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Sniffing own hand after shaking other’s enhances communication

by Ion Gireada on 6 March 2015
Health, Lifestyle     |      communication,  odor,  shaking hand,  sniffing hand

Humans have a rather peculiar habit of sniffing their hands twice as much after a handshake, a new study claims. The extra shakes help us pick up chemical signals about other people, the study explains.

The number of seconds the subjects spent sniffing their own right hand more than doubled after an experimenter greeted them with a handshake.

The findings were published in the journal eLife.

The study was led by Professor Noam Sobel of Weizmann Institute’s Neurobiology Department.

“Our findings suggest that people are not just passively exposed to socially-significant chemical signals, but actively seek them out,” said Idan Frumin, the research student who conducted the experiment.

“Rodents, dogs and other mammals commonly sniff themselves, and they sniff one another in social interactions, and it seems that in the course of evolution, humans have retained this practice – only on a subliminal level,” Frumin added.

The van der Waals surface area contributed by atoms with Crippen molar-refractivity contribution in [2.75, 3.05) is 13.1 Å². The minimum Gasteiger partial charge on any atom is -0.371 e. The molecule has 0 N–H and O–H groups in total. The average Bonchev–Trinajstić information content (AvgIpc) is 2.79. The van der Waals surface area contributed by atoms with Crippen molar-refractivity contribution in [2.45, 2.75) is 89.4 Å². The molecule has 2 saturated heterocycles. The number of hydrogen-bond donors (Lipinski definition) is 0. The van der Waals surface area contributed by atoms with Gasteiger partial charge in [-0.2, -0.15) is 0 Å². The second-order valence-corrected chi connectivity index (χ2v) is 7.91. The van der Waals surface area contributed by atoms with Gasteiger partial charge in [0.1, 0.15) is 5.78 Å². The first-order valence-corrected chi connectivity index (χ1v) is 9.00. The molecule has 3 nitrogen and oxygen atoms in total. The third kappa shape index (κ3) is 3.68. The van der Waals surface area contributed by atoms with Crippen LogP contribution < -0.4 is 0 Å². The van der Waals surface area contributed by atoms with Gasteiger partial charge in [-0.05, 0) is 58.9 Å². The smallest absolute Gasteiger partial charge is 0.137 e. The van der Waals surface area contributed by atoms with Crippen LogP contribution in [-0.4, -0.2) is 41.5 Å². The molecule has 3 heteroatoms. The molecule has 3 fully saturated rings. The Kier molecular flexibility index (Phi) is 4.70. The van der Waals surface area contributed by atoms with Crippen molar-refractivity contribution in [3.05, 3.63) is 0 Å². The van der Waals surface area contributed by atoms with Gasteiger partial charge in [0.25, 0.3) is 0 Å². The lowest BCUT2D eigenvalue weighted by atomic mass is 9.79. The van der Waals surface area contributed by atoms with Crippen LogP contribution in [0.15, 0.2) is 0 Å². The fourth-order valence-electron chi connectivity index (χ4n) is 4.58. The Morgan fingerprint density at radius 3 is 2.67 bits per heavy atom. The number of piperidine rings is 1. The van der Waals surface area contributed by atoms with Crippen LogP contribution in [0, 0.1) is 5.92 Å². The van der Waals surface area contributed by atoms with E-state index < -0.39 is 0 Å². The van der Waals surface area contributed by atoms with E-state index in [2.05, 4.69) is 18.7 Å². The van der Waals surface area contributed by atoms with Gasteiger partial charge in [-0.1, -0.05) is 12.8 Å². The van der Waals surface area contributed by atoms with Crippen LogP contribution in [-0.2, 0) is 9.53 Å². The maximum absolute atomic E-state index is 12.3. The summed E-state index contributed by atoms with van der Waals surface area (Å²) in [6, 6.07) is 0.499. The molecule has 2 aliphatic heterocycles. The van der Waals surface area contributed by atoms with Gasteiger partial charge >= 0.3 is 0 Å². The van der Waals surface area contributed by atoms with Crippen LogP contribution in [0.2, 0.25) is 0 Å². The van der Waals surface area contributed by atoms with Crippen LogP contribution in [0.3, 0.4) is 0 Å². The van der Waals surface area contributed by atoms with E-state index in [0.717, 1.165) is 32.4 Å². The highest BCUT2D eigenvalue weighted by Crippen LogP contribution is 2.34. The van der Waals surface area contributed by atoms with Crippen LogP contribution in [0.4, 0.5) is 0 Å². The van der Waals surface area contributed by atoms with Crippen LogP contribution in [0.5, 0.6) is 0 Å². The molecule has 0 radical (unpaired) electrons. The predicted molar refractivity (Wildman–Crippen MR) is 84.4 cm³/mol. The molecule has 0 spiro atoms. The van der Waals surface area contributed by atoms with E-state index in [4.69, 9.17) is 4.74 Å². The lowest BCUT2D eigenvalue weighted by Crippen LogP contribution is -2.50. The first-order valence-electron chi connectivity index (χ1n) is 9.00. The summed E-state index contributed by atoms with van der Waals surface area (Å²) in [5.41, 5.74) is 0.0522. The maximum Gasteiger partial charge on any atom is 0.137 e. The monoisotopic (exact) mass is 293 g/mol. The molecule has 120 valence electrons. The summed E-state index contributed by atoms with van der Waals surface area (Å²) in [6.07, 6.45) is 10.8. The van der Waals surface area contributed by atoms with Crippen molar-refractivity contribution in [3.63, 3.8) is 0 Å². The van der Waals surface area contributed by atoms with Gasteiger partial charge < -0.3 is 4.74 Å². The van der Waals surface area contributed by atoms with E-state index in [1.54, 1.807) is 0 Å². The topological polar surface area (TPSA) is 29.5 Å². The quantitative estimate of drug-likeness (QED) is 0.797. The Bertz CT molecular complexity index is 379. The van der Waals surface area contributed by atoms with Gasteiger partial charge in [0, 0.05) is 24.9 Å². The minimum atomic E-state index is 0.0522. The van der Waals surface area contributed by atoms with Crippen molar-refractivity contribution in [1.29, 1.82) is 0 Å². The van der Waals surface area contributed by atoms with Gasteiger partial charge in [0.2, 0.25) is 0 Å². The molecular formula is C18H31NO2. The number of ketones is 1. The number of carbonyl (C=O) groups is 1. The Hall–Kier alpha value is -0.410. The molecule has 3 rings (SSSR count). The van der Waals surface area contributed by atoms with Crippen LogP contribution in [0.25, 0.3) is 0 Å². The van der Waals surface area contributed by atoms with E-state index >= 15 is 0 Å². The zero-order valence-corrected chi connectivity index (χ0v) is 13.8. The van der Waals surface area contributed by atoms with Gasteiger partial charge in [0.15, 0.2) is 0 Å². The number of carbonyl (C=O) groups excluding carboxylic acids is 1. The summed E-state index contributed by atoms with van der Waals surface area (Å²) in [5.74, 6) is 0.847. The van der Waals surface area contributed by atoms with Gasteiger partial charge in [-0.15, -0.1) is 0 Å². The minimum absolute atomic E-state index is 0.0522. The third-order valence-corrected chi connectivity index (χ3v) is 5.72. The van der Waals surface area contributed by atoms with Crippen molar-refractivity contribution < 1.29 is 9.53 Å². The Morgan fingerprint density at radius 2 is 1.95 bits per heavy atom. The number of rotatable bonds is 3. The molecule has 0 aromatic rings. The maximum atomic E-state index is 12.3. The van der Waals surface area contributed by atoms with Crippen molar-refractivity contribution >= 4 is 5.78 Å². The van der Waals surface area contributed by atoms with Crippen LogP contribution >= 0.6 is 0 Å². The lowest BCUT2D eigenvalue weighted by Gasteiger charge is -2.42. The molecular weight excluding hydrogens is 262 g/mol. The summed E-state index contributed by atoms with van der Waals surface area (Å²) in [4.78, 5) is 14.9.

Researchers asked participants to wear gloves while shaking the subjects’ bare hands, then tested the glove for smell residues – allowing researchers to examine whether handshakes indeed transfer body odors.

They found that a handshake alone was sufficient for the transfer of several odors known to serve as meaningful chemical signals in mammals.

“It’s well known that germs can be passed on through skin contact in handshakes, but we’ve shown that potential chemical messages, known as chemo-signals, can be passed on in the same manner,” Frumin said.

Next, the scientists used covert cameras to film some 280 volunteers before and after they were greeted by an experimenter, who either shook their hand or didn’t – this was done to explore the potential role of handshakes in communicating odors.

The researchers found that after shaking hands with an experimenter of the same gender, subjects more than doubled the time they later spent sniffing their own right hand the shaking one.

In contrast, after shaking hands with an experimenter of the opposite gender, subjects increased the sniffing of their own left hand the non-shaking one.

“The sense of smell plays a particularly important role in interactions within gender, not only across gender as commonly assumed,” Frumin said.

The final tests confirmed the olfactory nature of the hand-sniffing behavior.

Sniffing own hand after shaking other’s enhances communication

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